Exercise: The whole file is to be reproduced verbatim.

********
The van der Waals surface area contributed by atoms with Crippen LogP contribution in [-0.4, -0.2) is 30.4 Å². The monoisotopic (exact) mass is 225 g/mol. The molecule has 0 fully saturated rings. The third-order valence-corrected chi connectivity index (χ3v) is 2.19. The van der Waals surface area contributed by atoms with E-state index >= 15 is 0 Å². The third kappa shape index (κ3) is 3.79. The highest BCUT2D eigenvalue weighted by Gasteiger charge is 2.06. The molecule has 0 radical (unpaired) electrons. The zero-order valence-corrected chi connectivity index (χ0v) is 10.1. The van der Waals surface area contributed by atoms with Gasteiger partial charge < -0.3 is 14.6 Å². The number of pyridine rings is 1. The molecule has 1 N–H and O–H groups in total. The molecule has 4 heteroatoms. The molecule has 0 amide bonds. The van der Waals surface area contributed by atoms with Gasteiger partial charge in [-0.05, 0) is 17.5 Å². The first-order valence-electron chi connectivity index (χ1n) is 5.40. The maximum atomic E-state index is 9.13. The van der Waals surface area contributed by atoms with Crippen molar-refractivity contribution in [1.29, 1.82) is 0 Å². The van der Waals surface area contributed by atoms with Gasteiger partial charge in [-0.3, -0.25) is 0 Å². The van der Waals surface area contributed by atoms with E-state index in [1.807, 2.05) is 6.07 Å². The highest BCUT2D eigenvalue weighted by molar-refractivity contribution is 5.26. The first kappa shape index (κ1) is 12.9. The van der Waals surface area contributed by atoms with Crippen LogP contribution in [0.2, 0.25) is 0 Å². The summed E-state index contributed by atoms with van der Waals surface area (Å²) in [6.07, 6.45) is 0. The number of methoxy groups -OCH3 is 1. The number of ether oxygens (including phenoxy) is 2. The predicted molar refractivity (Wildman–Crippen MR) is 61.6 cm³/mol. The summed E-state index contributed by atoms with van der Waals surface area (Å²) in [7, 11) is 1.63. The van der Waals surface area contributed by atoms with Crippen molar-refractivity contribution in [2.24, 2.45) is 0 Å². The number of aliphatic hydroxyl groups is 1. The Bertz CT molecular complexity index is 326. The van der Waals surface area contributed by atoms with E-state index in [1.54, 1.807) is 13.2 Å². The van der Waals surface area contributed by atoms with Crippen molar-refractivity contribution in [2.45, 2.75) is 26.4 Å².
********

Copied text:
The van der Waals surface area contributed by atoms with Crippen LogP contribution in [-0.4, -0.2) is 30.4 Å². The monoisotopic (exact) mass is 225 g/mol. The molecule has 0 fully saturated rings. The third-order valence-corrected chi connectivity index (χ3v) is 2.19. The van der Waals surface area contributed by atoms with E-state index >= 15 is 0 Å². The third kappa shape index (κ3) is 3.79. The highest BCUT2D eigenvalue weighted by Gasteiger charge is 2.06. The molecule has 0 radical (unpaired) electrons. The zero-order valence-corrected chi connectivity index (χ0v) is 10.1. The van der Waals surface area contributed by atoms with Gasteiger partial charge < -0.3 is 14.6 Å². The number of pyridine rings is 1. The molecule has 1 N–H and O–H groups in total. The molecule has 4 heteroatoms. The molecule has 0 amide bonds. The van der Waals surface area contributed by atoms with Gasteiger partial charge in [-0.05, 0) is 17.5 Å². The first-order valence-electron chi connectivity index (χ1n) is 5.40. The maximum atomic E-state index is 9.13. The van der Waals surface area contributed by atoms with Crippen molar-refractivity contribution in [1.29, 1.82) is 0 Å². The van der Waals surface area contributed by atoms with Gasteiger partial charge in [-0.3, -0.25) is 0 Å². The van der Waals surface area contributed by atoms with E-state index in [1.807, 2.05) is 6.07 Å². The highest BCUT2D eigenvalue weighted by molar-refractivity contribution is 5.26. The first kappa shape index (κ1) is 12.9. The van der Waals surface area contributed by atoms with Crippen LogP contribution in [0.2, 0.25) is 0 Å². The summed E-state index contributed by atoms with van der Waals surface area (Å²) in [6.07, 6.45) is 0. The number of methoxy groups -OCH3 is 1. The number of ether oxygens (including phenoxy) is 2. The predicted molar refractivity (Wildman–Crippen MR) is 61.6 cm³/mol. The summed E-state index contributed by atoms with van der Waals surface area (Å²) in [7, 11) is 1.63. The van der Waals surface area contributed by atoms with Crippen molar-refractivity contribution in [2.24, 2.45) is 0 Å². The number of aliphatic hydroxyl groups is 1. The Bertz CT molecular complexity index is 326. The van der Waals surface area contributed by atoms with E-state index in [1.54, 1.807) is 13.2 Å². The van der Waals surface area contributed by atoms with Crippen molar-refractivity contribution in [2.45, 2.75) is 26.4 Å².